Pullman believes so, describing an exhibit devoted to the subject at the Ashmolean Museum in Oxford:

Whether witches were “filthy quislings” or harmless village healers, they and those who believed in witchcraft and magic existed in a shared mental framework of hidden influences and meanings, of significances and correspondences, whether angelic, diabolic, or natural. Everything in the exhibition testifies to a near-universal belief in the existence of an invisible, imaginary world that could affect human life and be affected in turn by those who knew how to do it; and so do millions of other objects of similar kinds collected, exhibited, studied, or uncollected, unknown, lost, throughout the world and every period of history. As do legends, and ghost stories, and folk tales. If anything is a permanent fact of human nature, this is.

I find it endlessly fascinating, and I call that world “imaginary” not to disparage or belittle it. Imagination is one of our highest faculties, and wherever it appears, however it “bodies forth / The forms of things unknown” (Theseus in A Midsummer Night’s Dream), I want to treat it with respect.

Could the Republic of Heaven be The Secret Commonwealth?

Lapland

From Chapter 2 of His Dark Materials, “The Idea of North,” Golden Compass/Northern Lights: Lord Asriel began:

“As some of you know, I set out for the North twelve months ago on a diplomatic mission to the King of Lapland. At least, that’s what I pretended to be doing. In fact my real aim was to go further north, still, right up on to the ice, to try and discover what has happened to the Grumman expedition” and to investigate “phenomenon only seen in the lands of the North.”

Lapland has become a largely derogatory to refer to the land of the Sami, the indigenous people of the far North extending across Scandinavia and into Russia, boundaries largely irrelevant to the semi nomadic reindeer herders. Their problem isn’t within themselves, but with colonists from the South, seeking their land, lumber, and resources, and creating mayhem in the usual way — family separation: sending children to government schools or factories, fostering them with non-Sami families, and forbidding the use of language. Slow genocide.

Was there a King of Lapland in Lyra’s world? Perhaps; the scholars do not doubt Asriel’s claim. But more than a standing army, they seemed to fear the witch clans and further north, the armed bears. North and north are used throughout the book. North is the destination; north is the way there.

On the Sámi people of today, I recommend: 

Documentary: The Only Image of My Father.(https://www.amazon.com/Only-Image-My-Father/dp/B07H5P9MXY/ref=cm_cr_arp_d_product_top?ie=UTF80. May be found on Amazon Prime. Fifty years on, the pain of family separation endures. Also, see these websites:

https://www.unric.org/en/indigenous-people/27307-the-sami-of-northern-europe–one-people-four-countries

https://en.wikipedia.org/wiki/S%C3%A1mi_people

Join our conversation at https://www.facebook.com/groups/2376856019242919/. This is a group page for Compounding His Dark Materials.

 

9964732875_40d91762e5_z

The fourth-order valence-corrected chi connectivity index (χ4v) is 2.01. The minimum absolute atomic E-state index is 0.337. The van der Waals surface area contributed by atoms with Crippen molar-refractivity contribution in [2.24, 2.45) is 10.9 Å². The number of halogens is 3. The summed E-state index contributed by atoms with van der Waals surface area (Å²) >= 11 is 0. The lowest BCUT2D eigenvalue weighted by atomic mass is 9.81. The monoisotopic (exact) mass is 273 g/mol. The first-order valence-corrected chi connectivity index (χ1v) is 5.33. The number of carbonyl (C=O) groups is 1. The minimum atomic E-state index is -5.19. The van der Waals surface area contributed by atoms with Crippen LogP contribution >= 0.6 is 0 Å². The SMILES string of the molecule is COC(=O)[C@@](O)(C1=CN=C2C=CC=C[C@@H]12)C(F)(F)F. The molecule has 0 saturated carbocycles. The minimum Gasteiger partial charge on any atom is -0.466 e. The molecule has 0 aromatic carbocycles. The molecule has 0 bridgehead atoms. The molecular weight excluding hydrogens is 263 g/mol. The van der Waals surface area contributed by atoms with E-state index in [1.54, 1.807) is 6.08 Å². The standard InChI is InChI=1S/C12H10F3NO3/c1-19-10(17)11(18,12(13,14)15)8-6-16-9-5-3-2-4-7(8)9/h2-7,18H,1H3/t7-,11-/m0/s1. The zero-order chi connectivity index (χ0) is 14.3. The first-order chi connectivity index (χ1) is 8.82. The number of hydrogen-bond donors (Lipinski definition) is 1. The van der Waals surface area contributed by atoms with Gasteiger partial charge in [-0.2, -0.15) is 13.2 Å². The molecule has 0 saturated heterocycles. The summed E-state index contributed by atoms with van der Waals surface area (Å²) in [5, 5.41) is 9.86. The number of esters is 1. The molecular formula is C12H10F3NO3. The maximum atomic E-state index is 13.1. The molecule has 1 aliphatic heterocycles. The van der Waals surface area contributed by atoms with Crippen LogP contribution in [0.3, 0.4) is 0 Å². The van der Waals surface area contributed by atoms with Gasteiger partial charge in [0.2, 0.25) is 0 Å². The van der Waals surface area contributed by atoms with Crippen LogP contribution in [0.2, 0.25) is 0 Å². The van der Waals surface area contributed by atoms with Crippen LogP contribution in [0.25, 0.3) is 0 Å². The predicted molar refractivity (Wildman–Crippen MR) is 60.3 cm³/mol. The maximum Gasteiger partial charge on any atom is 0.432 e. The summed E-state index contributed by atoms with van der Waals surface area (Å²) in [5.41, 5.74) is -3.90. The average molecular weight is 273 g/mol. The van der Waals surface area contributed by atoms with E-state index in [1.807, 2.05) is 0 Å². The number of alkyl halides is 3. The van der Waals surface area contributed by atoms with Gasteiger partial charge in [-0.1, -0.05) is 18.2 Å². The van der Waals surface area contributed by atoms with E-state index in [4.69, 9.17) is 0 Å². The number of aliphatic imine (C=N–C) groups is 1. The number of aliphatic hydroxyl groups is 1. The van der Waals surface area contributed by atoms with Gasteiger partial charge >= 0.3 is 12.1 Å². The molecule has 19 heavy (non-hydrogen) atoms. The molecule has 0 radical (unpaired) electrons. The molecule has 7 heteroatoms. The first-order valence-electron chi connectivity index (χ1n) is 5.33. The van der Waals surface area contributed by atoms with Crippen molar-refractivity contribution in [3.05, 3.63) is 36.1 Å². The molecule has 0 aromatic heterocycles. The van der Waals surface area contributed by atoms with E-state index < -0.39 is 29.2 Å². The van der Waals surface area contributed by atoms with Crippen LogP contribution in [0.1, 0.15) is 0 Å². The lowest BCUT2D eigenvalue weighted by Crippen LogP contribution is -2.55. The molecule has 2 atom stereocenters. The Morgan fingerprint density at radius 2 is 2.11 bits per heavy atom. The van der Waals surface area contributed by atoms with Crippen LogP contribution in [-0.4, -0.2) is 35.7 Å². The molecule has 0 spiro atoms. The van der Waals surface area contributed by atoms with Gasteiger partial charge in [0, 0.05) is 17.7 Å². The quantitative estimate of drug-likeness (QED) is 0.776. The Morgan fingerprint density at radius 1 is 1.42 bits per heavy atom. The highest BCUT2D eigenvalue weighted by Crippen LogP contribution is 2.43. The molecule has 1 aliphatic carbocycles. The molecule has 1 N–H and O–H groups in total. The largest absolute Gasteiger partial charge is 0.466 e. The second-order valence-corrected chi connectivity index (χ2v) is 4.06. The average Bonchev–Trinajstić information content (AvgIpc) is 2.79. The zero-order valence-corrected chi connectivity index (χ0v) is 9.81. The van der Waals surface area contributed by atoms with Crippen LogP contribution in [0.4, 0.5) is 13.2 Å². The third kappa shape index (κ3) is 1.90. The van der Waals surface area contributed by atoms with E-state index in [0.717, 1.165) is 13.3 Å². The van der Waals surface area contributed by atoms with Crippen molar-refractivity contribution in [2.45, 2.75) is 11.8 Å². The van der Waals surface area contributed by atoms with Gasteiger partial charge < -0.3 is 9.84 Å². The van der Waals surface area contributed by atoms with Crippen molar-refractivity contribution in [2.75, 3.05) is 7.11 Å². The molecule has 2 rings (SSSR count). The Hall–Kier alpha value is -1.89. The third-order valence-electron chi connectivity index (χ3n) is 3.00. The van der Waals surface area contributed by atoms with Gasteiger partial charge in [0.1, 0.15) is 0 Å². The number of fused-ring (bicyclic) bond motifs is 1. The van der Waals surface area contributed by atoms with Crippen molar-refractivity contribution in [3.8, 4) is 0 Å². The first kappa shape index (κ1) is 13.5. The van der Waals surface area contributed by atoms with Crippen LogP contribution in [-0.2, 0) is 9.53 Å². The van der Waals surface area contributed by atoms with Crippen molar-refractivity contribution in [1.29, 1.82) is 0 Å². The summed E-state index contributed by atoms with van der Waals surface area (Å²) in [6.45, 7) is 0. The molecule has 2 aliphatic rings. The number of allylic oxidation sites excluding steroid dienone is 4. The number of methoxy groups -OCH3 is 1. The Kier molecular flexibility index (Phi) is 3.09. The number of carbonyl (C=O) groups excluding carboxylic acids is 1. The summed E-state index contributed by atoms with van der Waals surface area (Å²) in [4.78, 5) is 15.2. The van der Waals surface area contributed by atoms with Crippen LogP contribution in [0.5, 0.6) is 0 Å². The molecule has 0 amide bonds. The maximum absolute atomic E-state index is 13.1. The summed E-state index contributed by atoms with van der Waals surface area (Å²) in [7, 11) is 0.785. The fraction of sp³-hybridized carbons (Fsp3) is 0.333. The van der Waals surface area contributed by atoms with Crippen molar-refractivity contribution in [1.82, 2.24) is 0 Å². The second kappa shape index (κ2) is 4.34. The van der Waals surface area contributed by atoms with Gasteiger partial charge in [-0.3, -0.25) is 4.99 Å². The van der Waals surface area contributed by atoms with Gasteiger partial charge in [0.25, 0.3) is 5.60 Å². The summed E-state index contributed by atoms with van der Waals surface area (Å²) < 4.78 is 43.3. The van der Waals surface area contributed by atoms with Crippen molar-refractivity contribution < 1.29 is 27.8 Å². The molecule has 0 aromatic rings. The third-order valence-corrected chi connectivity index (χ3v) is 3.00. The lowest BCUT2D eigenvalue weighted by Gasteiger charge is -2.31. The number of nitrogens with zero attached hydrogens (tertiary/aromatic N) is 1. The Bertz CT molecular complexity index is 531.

Norrbotten, Kiruna, Jukkasjärvi, Lappland, Byggnadsverk-Jordbruk, Miljöer-Fjällmiljö

Norrbotten, Kiruna, Kiruna, Lapland, Other-Animals, Environments-Mountain environment
Norrbotten, Kiruna, Kiruna, Lappland, Övrigt-Djur, Miljöer-Fjällmiljö

Norrbotten, Kiruna, Jukkasjärvi, Lapland, Other-Animals, Environments-Mountain environment
Norrbotten, Kiruna, Jukkasjärvi, Lappland, Övrigt-Djur, Miljöer-Fjällmiljö

Sami camp at lake Luossajärvi near Kiruna in Lapland. People, dogs and huts.

Sami family with reindeer, Jukkasjärvi, Lappland, Sweden.

Sami family in Lapland, with a sledge, reindeer and a dog.

 

91622_raa_kmb_16001000027564

 

Sources:

https://www.europeana.eu/portal/record/91622/raa_kmb_16001000027564.html. Allard, Björn. Riksantikvarieämbetet – http://kmb.raa.se/cocoon/bild/show-image.html?id=16001000027564. Public Domain Mark – http://creativecommons.org/publicdomain/mark/1.0/

Featured Image: Njommelsaska i Lappland by Carl Svantje Hallbeck, 1856.

Satellite Image:

 Image courtesy Jacques Descloitres, MODIS Land Rapid Response Team at NASA GSFC – Moderate-resolution Imaging Spectroradiometer (MODIS), flying aboard NASA’s Terra satellite.http://earthobservatory.nasa.gov/NaturalHazards/natural_hazards_v2.php3?img_id=2611, Public Domain

 


@Laurie Frost, 2019. all rights reserved. Photos are in public domain or Fair Use.

Trepanning

Lord Asriel lies in the Retiring Room when he presents a head packed away in ice as that of Stanislaus Grumman, formerly a scholar at Jordan College. It isn’t Grumman’s but some other unfortunate’s.

Immediately, the scholars deem the scalping patterns and evidence of trepannation to be the work of Skraelings (indigenous peoples of their New Denmark (our Greenland)) or Tartars of Siberia. These are perhaps the people least understood and hence most despised in Lyra’s world.

Trepanning is basically drilling a hole in the head. I first read of it way back in the 1970s, maybe in Village Voice, who knows, as a means of alleviating pressure in the skull. I suffered from sinus problems as the consequence of having moved to a place with open air iron smelting and terrible pollution, and it didn’t seem a half bad idea.

The next time I encountered it was here in Jordan College’s Retiring Room. The assumption is it was an act of aggression.

Sometimes you bore in to let something out, and sometimes you bore through to let something in. Stay tuned.

Caption for featured photograph: “The crude method of trephining [sic] with the sharpened edge of a stone practiced by peoples living in Peru some 500 or 600 years ago is revealed by the skulls at the National Museum.” 1926, LC-USZ62-115187